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Psychopharmacology (Berl). 2000 Feb;148(2):164-70.

Differences in anxiety-related behaviours and in sensitivity to diazepam in inbred and outbred strains of mice.

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1
CNS Research Department, Sanofi-Synthélabo, 31, avenue Paul Vaillant-Couturier, 92220 Bagneux, France. ggriebel@bagneux.synthelabo.fr

Abstract

RATIONALE:

Natural strain differences exist in mice for behavioural traits such as emotional reactivity.

OBJECTIVE:

The present experiments compared the behavioural profiles of nine strains of mice (BALB/c, C57BL/6, C3H, CBA, DBA/2, NMRI, NZB, SJL, Swiss) in two models of anxiety after the administration of the benzodiazepine diazepam.

METHODS:

The tests used were the light/dark choice task and the elevated plus-maze, two well-validated anxiolytic screening tests.

RESULTS:

In vehicle-treated animals, differences on variables designed to measure anxiety-related behaviours were observed in both tests. In the light/dark test, the strains could be divided into three distinct groups: two non-reactive strains (NZB and SJL), an intermediate-reactive group (C3H, CBA, DBA/2, NMRI, C57BL/6 and Swiss), and one highly reactive strain (BALB/c). In the elevated plus-maze, SJL, NMRI, CBA and, to a lesser extent, C3H strains of mice, consistently showed low levels of anxiety-related behaviours. Intermediate levels were seen in the Swiss and BALB/c strains, and high levels of emotional reactivity were seen in C57BL/6, DBA/2 and NZB. The strain distribution between the light/dark and the elevated plus-maze tests shows similarities and differences, suggesting that each of these experimental procedures represents a different set of behaviours. Marked differences between a number of strains of mice in their sensitivity to the anxiolytic-like action of diazepam were observed in both the light/dark and the elevated plus-maze tests. Mice of the BALB/c, Swiss and, to a lesser extent, CBA and C3H strains were responsive to diazepam in both tests, although in the case of CBA mice, effects may have been contaminated by behavioural suppression. SJL mice were largely unresponsive to the action of the benzodiazepine in both tests, whereas in C57, DBA/2, NMRI and NZB mice, diazepam produced positive effects only in the elevated plus-maze.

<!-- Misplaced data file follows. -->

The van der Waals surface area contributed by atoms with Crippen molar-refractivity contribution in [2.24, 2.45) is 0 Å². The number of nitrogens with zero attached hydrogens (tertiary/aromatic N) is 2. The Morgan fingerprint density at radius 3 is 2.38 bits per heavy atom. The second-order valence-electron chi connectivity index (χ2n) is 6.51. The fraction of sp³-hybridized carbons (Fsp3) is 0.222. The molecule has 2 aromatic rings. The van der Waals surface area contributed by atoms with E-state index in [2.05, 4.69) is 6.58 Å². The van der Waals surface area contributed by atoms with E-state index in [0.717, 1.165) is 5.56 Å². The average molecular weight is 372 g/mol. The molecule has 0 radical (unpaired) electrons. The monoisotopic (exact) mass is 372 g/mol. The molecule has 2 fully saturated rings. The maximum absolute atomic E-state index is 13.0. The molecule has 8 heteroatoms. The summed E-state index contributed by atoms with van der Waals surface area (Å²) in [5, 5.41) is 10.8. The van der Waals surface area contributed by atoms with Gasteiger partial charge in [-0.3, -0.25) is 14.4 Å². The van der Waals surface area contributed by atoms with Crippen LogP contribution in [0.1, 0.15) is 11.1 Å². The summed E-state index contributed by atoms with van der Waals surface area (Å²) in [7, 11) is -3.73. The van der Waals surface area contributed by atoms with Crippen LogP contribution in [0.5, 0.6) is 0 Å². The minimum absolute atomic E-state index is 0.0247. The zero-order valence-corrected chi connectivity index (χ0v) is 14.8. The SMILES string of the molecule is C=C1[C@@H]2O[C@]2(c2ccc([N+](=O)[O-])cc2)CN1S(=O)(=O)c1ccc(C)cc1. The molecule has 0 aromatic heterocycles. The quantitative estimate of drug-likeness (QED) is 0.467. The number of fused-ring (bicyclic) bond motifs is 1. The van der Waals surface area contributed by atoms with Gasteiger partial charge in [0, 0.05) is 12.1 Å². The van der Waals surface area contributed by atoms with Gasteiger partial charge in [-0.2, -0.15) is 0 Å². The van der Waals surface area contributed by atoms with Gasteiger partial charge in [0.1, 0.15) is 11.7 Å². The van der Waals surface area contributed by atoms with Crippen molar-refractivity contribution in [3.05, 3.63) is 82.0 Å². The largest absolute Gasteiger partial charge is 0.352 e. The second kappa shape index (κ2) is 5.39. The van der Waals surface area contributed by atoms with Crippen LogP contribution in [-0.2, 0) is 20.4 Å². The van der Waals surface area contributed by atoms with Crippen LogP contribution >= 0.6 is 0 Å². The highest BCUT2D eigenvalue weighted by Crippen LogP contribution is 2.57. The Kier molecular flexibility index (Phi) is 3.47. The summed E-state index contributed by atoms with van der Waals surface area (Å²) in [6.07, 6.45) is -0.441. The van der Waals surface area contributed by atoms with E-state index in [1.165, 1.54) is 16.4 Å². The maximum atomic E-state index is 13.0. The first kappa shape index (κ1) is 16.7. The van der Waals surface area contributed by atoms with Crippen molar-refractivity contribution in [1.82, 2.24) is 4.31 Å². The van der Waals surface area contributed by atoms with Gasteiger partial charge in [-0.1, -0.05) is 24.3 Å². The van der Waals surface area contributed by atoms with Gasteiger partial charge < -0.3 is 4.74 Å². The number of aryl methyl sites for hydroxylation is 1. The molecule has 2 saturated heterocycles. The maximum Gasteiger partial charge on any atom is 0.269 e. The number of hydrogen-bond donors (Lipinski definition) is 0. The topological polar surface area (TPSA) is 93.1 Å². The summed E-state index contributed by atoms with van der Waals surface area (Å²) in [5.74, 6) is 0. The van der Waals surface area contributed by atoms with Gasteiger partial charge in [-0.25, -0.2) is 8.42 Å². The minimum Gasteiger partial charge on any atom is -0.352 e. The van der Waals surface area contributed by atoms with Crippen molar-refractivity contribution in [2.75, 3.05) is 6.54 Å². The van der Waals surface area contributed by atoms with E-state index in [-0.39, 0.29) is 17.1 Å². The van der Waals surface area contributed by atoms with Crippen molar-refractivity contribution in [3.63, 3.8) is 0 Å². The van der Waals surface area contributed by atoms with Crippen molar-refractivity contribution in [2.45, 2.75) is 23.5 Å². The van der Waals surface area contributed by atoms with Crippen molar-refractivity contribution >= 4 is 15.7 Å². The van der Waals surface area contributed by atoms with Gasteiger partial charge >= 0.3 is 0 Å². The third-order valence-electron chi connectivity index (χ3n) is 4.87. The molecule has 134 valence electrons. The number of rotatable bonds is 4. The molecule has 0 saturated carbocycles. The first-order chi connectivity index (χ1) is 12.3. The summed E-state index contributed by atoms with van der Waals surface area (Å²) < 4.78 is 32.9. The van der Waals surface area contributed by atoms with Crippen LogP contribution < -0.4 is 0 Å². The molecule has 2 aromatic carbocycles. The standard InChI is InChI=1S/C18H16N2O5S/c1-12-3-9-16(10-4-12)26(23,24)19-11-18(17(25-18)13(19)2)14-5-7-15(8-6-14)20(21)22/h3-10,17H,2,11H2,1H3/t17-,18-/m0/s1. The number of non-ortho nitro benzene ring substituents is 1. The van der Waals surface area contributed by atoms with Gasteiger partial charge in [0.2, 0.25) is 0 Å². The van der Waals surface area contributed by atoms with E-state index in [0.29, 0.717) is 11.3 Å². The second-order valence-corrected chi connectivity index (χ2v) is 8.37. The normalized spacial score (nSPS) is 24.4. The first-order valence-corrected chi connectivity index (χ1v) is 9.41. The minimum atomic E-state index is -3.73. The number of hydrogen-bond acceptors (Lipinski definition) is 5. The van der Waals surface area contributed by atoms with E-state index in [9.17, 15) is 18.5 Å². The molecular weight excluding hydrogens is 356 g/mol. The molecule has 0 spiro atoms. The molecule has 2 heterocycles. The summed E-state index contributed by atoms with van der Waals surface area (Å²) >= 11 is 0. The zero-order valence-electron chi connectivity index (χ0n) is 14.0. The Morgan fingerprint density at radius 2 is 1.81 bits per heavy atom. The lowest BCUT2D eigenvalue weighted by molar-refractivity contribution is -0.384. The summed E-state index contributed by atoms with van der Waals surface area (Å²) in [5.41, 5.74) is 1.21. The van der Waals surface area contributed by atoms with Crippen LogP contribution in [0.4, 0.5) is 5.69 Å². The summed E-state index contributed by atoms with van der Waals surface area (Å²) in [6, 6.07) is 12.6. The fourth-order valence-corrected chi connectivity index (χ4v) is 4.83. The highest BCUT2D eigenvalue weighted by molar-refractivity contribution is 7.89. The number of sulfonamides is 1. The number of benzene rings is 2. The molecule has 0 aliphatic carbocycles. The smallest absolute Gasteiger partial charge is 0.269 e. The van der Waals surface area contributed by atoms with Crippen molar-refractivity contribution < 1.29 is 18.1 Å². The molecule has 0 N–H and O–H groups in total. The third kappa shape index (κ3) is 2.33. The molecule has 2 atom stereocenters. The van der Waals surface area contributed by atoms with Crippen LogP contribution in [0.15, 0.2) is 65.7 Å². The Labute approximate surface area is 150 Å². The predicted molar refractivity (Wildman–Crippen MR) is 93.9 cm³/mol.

CONCLUSION:

The finding of differential strain distributions both with and without diazepam treatment in the light/dark and the elevated plus-maze tests, indicates that not all strains of mice are suitable for investigating the effects of GABA/BZ receptor ligands. This study may thus provide a useful guide for choosing the best strain of mice for studying the pharmacology of fear-related behaviours.

PMID:
10663431
[Indexed for MEDLINE]
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